CT screening for head and neck vascular injury wins favor in ER

November 29, 2005

CT screening of head and neck vascular injuries by emergency departments could lead to more aggressive therapies that result in improved outcomes, according to a pair of papers presented Monday at the 2005 RSNA meeting.

CT screening of head and neck vascular injuries by emergency departments could lead to more aggressive therapies that result in improved outcomes, according to a pair of papers presented Monday at the 2005 RSNA meeting.

The studies, by researchers in Berlin and at Brown University, examined trends for screening trauma patients. The use of CT to identify occult injury that might otherwise escape treatment received favorable reviews by both.

The study from Berlin compared findings from ultrasound exams used to screen carotid arteries for injury to the results of CT angiography scans for the same indication. The ultrasound exams were acquired over five years and the CT scans over a one-year period.

The results were dramatic. The ultrasound scans of 1471 patients produced a sensitivity of 38.5% and a specificity of 100%. One year after installation of a multislice CT device, CTA scans performed on 407 ER patients yielded a sensitivity of 100% and a specificity of 99.1%, with one false positive.

Today the facility's protocol calls for CTA in all instances of possible carotid trauma, said principal investigator Dr. Grit Rademacher. The team now skips traditional angiography and, after one year of experience, is confident that all injuries can be caught in the first scan.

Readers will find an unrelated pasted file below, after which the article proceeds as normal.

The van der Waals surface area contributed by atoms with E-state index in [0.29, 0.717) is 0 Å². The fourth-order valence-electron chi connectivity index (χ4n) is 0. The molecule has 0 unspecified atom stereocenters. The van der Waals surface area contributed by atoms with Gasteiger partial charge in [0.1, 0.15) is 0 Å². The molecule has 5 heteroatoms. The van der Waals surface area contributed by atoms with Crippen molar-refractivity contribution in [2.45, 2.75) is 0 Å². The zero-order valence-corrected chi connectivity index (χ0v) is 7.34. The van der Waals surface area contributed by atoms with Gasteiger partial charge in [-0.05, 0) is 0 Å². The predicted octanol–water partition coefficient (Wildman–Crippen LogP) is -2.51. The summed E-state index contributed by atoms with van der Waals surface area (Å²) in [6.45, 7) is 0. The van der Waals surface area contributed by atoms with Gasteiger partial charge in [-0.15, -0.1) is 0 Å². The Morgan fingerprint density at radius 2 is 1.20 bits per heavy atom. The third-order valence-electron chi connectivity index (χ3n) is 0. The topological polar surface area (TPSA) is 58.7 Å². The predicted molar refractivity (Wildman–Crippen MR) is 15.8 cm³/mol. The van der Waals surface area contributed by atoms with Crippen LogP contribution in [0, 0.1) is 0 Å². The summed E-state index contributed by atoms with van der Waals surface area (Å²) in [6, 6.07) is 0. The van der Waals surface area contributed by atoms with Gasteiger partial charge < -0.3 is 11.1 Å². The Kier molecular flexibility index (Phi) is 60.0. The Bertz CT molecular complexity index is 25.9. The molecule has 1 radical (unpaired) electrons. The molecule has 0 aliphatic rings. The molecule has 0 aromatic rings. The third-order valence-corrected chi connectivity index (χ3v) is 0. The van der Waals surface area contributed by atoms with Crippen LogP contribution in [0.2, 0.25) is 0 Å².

The paper from Brown documented a surge in CTA and a corresponding plunge in MRA and angiography procedure volume following the installation of a 16-slice CT scanner.

Using a liberal screening protocol for cerebrovascular neck injuries, scans increased from 9.1 per month to 43 per month, said presenter Dr. Chad B. Rabinowitz.

The paper compared scans during two nine-month periods. Before installation of the multislice scanner, the number of conventional angiograms ordered totaled 2.4 per month, while the number of MRA exams totaled 6.7 per month. In this group, eight patients were diagnosed with injuries.

After the installation of the 16-slice scanner, the number of CTA exams ordered totaled 43 per month, with 26 patients initially diagnosed with injuries. Follow-up conventional angiography confirmed injuries in 15 of these patients.

Between the control and study periods, the number of patients undergoing evaluation for cerebrovascular injury increased 373%. Positive studies decreased from 9.8% to 3.9%, but the total number of actual diagnosed injuries increased 87.5%.

Most of the interpretations rely on axial images, with occasional use of coronal and maximum intensity projection images, Rabinowitz said. Positive findings are confirmed with angiography.